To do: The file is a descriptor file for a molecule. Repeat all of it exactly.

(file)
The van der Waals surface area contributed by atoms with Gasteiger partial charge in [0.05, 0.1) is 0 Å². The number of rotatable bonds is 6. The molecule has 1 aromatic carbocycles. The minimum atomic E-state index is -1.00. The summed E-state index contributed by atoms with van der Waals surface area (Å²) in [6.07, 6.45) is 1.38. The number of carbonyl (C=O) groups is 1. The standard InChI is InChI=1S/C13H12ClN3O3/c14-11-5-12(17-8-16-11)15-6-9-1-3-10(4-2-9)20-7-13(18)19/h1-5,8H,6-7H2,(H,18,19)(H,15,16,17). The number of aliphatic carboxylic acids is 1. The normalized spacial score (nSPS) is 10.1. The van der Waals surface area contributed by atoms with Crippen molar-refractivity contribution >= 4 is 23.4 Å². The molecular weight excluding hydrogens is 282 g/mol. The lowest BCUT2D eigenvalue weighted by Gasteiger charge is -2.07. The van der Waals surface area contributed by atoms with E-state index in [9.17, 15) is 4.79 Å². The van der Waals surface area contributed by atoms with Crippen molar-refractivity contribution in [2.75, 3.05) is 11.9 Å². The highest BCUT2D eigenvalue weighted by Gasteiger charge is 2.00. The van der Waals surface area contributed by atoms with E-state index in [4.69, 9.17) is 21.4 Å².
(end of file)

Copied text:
The van der Waals surface area contributed by atoms with Gasteiger partial charge in [0.05, 0.1) is 0 Å². The number of rotatable bonds is 6. The molecule has 1 aromatic carbocycles. The minimum atomic E-state index is -1.00. The summed E-state index contributed by atoms with van der Waals surface area (Å²) in [6.07, 6.45) is 1.38. The number of carbonyl (C=O) groups is 1. The standard InChI is InChI=1S/C13H12ClN3O3/c14-11-5-12(17-8-16-11)15-6-9-1-3-10(4-2-9)20-7-13(18)19/h1-5,8H,6-7H2,(H,18,19)(H,15,16,17). The number of aliphatic carboxylic acids is 1. The normalized spacial score (nSPS) is 10.1. The van der Waals surface area contributed by atoms with Crippen molar-refractivity contribution >= 4 is 23.4 Å². The molecular weight excluding hydrogens is 282 g/mol. The lowest BCUT2D eigenvalue weighted by Gasteiger charge is -2.07. The van der Waals surface area contributed by atoms with E-state index in [9.17, 15) is 4.79 Å². The van der Waals surface area contributed by atoms with Crippen molar-refractivity contribution in [2.75, 3.05) is 11.9 Å². The highest BCUT2D eigenvalue weighted by Gasteiger charge is 2.00. The van der Waals surface area contributed by atoms with E-state index in [4.69, 9.17) is 21.4 Å².